The human nervous system favors variation of stimuli, especially when it comes to invigorating it in a way that encourages it to develop to higher levels of functioning. We believe the ideal stimulation of the nervous system resembles a sine wave (albeit a less symmetrical sine wave, due to each individual’s unique stimulation and recovery cycles, which can change over time), with the peak of the wave representing the stimulation cycle and the trough representing the recovery cycle.

Put simply, the human nervous system is designed to evolve through an oscillating process, much like breathing. The inhalation phase is yang—active and stimulating, while the exhalation phase is yin—passive and relaxing. But, as the Taoist philosophy explains, this process is optimized when a basic yin posture of deep receptivity and openness underlies the entire process. (This is expressed as, “Know the yang, but keep to [i.e., always remain in the inner posture of] the yin.”)

The stimulation-recovery developmental cycle has not only been shown to be vitally important in sports science (where the significance of recovery is now more emphasized than ever before), but also in Yogic science. It is well known in the Yogic arts that an overpowering flow of kundalini energy, with constant amplitude day-in and day-out for many weeks and months, will eventually overwhelm the nervous system and thus the yogi or yogini in training. Great care is given to not only prepare the way for such flow with preparatory cleansing practices, but also alternative practices used intermittently after the kundalini flow has begun.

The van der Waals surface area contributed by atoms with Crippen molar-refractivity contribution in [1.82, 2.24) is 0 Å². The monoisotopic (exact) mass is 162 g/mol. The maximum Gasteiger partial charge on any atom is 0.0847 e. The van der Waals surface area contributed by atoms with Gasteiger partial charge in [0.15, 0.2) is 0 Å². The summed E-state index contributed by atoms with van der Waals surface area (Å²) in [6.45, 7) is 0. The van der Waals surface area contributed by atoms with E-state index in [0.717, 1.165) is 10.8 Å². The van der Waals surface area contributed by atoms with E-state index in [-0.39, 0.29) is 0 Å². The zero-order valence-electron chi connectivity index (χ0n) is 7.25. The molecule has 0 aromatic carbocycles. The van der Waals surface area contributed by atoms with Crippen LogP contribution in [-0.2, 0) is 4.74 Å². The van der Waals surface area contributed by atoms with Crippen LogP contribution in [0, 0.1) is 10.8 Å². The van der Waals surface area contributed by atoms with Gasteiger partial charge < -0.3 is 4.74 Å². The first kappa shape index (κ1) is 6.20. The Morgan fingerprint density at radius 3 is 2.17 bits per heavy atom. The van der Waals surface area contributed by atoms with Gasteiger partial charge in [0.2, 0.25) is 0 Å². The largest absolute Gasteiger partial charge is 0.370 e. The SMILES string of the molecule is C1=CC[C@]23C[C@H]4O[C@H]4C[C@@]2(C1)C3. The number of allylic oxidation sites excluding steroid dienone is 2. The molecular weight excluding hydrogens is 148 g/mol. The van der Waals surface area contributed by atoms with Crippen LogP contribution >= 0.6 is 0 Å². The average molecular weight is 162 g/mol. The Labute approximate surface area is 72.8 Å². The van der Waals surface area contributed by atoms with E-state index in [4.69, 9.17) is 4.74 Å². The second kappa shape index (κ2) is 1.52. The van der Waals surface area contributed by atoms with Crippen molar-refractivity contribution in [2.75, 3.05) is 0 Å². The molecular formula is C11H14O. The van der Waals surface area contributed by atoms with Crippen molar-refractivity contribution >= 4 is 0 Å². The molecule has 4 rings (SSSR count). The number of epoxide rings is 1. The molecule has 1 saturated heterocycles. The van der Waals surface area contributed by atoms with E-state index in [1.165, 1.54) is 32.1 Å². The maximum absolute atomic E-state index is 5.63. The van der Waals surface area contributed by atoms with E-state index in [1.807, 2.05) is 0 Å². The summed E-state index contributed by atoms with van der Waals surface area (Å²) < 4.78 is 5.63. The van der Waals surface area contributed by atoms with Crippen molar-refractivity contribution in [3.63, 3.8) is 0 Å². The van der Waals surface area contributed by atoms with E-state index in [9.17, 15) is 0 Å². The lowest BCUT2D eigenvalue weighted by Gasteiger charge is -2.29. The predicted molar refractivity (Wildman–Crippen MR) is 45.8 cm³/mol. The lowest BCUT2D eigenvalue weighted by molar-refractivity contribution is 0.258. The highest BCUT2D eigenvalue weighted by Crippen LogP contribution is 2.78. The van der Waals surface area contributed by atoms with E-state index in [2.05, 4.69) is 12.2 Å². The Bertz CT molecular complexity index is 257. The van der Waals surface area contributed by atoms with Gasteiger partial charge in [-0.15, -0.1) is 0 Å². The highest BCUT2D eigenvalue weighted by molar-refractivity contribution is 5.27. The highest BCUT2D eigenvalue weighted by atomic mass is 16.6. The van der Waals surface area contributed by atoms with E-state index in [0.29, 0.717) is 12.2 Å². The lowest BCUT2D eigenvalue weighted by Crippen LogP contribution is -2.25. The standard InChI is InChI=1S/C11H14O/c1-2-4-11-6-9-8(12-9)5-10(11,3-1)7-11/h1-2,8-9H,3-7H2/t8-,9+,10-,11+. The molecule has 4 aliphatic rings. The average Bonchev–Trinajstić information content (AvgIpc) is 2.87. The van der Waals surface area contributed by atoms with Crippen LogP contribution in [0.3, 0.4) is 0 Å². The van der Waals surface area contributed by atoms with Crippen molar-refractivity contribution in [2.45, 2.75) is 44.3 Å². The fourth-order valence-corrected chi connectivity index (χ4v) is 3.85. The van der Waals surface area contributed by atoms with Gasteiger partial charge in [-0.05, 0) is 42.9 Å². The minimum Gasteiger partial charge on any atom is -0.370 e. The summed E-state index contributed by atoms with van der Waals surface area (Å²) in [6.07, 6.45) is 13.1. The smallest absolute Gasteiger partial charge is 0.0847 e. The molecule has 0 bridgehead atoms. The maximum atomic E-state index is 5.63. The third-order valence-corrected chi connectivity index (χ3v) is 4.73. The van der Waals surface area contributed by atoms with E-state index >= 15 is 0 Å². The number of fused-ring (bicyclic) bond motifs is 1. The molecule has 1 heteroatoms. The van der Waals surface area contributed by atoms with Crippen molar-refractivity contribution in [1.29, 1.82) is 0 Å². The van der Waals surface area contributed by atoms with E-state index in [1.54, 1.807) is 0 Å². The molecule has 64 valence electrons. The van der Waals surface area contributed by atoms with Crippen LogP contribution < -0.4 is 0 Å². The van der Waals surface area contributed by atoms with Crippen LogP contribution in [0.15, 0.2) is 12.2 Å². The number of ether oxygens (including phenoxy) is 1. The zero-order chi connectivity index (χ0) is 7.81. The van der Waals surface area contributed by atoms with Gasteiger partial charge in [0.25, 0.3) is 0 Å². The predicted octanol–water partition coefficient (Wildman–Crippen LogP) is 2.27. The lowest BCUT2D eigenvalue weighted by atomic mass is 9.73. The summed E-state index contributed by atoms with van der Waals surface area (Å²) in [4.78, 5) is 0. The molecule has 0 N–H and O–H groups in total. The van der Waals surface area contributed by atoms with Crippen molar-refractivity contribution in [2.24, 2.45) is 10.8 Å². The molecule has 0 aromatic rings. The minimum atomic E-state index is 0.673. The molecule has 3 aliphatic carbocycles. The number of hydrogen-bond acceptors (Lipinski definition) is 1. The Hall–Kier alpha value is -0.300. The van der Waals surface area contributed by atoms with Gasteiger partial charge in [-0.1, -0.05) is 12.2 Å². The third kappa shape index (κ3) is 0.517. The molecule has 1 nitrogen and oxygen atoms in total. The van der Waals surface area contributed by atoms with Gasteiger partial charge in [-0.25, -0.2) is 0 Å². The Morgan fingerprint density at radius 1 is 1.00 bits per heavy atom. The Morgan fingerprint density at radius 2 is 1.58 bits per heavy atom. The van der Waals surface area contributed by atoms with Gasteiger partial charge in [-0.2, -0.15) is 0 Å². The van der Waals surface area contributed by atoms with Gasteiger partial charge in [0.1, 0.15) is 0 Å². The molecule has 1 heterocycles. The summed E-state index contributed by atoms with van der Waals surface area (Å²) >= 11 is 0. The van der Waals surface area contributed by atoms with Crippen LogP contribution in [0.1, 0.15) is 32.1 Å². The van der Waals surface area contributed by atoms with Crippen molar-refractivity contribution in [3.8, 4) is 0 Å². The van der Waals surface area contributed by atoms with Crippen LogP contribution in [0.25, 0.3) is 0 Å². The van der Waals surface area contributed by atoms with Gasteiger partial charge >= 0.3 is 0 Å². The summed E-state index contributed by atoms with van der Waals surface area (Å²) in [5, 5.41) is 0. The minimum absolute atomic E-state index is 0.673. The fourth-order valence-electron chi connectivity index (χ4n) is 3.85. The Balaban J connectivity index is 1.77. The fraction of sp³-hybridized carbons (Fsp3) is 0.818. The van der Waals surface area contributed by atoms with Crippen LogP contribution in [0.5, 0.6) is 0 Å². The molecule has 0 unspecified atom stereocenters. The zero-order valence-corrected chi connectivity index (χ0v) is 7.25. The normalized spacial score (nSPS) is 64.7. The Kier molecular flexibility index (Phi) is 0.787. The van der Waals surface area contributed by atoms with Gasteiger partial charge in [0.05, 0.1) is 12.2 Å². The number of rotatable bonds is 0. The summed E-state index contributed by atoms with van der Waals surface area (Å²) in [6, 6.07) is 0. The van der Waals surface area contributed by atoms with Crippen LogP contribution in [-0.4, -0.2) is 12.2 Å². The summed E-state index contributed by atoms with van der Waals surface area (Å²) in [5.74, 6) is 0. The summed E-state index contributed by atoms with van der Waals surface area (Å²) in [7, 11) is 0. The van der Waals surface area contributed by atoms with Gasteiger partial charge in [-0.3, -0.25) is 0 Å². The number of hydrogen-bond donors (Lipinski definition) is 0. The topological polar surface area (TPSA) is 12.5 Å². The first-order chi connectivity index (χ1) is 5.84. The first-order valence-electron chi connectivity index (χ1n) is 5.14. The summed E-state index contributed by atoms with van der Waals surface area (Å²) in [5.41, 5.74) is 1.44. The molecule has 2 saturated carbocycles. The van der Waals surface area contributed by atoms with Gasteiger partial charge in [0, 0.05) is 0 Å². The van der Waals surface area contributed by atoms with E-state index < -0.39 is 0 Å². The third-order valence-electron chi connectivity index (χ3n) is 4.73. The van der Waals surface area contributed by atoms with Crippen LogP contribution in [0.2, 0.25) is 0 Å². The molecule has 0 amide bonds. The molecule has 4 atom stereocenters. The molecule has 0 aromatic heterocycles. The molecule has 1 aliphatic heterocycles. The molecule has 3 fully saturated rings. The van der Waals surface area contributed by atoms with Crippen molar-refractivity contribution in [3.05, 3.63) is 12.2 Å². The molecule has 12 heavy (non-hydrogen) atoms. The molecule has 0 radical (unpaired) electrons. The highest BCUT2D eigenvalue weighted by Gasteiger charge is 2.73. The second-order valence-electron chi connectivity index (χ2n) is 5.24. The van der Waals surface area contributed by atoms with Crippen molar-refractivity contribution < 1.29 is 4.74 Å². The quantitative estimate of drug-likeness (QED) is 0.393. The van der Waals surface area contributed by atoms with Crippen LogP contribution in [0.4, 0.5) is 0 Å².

This variation, intuitively alternated rhythmically according to each individual’s unique stimulation and recovery cycles, allows the nervous system enough time and space to accrue the energy needed to recover from such stimulation. PMP 3.0 is designed to facilitate such cyclic flow for optimal neural functioning and emotional and spiritual growth.

NOTE ON NEEDLESS OVERWHELM: While some other entrainment systems take the stimulation cycle into consideration, most of them ignore the importance of the yin/recovery cycle, and therefore tend to be associated with periodic experiences of pronounced and needlessly extended overwhelm. For more information on this important subject, please see the Multi-Level-Approach-VS-PMP Comparison.